Economic theory has advanced so much that the Keynesian-Monetarist dichotomy is blurred. Economists today can think freely about fiscal policy (with monetary implications) and monetary policy (with fiscal implications) interchangebly. In the end, spending and pumping money into the system are quite the same however you dice it. The illumination from Keynes has been to be able to accept deficit-spending as a way forward. The unfortunate thing is that Keynesian policy has reached its limits apparently, because of limits placed on government deficits by buyers of government debt. The Japanese answer to this debt limit is to bypass private debt purchasers and just ask the central bank to print.
But what I really want to discuss in this blog is Keynes' famous concept of the Liquidity Trap. This is economic psychology. The economic assumption has been that when people have money, they will either spend the money on food or buy a guitar or save it and invest it in bonds or equities or buy a house. Somehow, by putting more money into the system, people will spend or invest and somehow generate economic activity. Under normal circumstances, monetary policy works. By lowering the interest rate, people borrow more and spend and get the economy going. In the process, money is created.
The Liquidity Trap kicks in when people suddenly become fearful of the uncertain future, and they start holding onto cash. This happens they expect prices to fall - no point buying now when things can get cheaper later and get a bargain. The Liquidity Trap comes in when deflation is expected to happen or is already happening. It's like catching a falling knife. When there is a Liquidity Trap, lowering interest rates do not work to stimulate the economy and this is when governments have to spend and arrest the decline in prices.
For years, governments have been arguing for stimulus packages in order to kick start a depressed economy and get inflation going. This is jolly well and good. Now, the problem is when stimulus packages are no longer virgin policies and they have been used and abused for decades. Prices run off and people are happy making tons of money without too much hard labour except speculating on shares and properties in the comforts of a cozy office.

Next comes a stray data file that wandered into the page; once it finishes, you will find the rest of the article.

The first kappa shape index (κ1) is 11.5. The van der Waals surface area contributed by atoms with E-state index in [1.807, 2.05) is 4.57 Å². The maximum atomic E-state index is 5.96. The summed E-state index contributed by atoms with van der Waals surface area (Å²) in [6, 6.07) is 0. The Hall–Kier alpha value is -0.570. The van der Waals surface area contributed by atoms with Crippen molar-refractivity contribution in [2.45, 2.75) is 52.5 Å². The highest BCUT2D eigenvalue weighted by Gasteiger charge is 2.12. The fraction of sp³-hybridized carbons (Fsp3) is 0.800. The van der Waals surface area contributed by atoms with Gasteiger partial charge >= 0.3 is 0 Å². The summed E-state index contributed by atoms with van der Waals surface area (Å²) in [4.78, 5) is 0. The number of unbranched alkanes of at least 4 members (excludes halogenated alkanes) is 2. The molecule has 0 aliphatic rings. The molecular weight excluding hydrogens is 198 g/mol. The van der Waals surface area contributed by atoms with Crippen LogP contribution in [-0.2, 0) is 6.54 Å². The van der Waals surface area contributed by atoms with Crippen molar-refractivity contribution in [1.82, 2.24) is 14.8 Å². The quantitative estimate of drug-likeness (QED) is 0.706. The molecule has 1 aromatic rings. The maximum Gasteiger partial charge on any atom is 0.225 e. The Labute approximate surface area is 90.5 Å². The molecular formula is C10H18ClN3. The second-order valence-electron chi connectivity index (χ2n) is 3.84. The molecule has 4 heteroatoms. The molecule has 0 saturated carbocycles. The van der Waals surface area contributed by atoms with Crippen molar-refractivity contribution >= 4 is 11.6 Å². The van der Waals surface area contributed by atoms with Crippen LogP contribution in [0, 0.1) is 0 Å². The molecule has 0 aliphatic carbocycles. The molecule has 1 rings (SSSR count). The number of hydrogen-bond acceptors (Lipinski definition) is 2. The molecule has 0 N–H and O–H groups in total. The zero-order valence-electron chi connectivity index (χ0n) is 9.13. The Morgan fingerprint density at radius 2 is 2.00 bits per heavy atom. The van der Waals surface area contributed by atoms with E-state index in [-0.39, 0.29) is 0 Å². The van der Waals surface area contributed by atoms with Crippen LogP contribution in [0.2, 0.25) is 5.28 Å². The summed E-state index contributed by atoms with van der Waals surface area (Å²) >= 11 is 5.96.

In the past, banks used to be responsible especially after having gone through the recession of the thirties and the inflation of the seventies. Banks were prudent and had their internal checks and balances. Most banks were owned by private individuals, with a personal stake in its fortune. By the eighties, many banks went from European/UK type to US type banking where the CEOs were and are just employees out to make a quick buck from their bonuses calculated on loan disbursed but not necessarily repaid. An untrained banker can become very rich by blindly giving out loans and targeting high loan growth. The only thing you need is a collateral and collaterals can be created everyday if you are giving out loans for properties.
When the game of rapid loan growth funding property purchases hit its limit when there are no more housebuyers, the mortgage market gets into trouble. Because deposits of the public is at stake, government stepped in to save banks and this can be done if the property market is not allowed to adjust downwards. Property prices are kept up and loans kept on the books but there is no extra cash to lend to other users like businesses. The banking system gets caught in a quagmire.
Governments print money to save banks from collapsing. There is no threat of inflation. In this case, there is a threat of deflation from property prices. It is this threat of asset deflation that is being used as a justification by central banks around the world to print more money in an effort to the save the economy.
With property asset prices being kept up, rental prices continue to be high. Housing prices remain unchanged; they may even rise as more money is being pumped into the system and banks try to show a profit with more loan growth. Those who do not own their homes still have to rent and pay high rentals. Businesses pay for high rentals of their shoplots. For the ordinary people, food prices continue to be high as the global commodity markets go crazy on biofuels and natural disasters as well as on sustained growth in China and India.
The unfortunate case of Japan today given the earthquake should give Malaysians a stark lesson in economic efficiency. It is really not a clever argument to say that economic efficiency is not important. The natural disaster requires that scarce resources of the Japan government has now got to be re-deployed into replacing what is lost rather than build more on what already exists. All additional resources will be used to recreate new towns and new villages and new facilities. But for the Japanese, all will not be lost. They will rebuilt a new system which will be far more superior from what they had lost. What they have now lost in structure will now be replaced with greater efficiency. Japan will recover, and it is the efficiency and determination of its people that they have my greatest respect as economic creatures.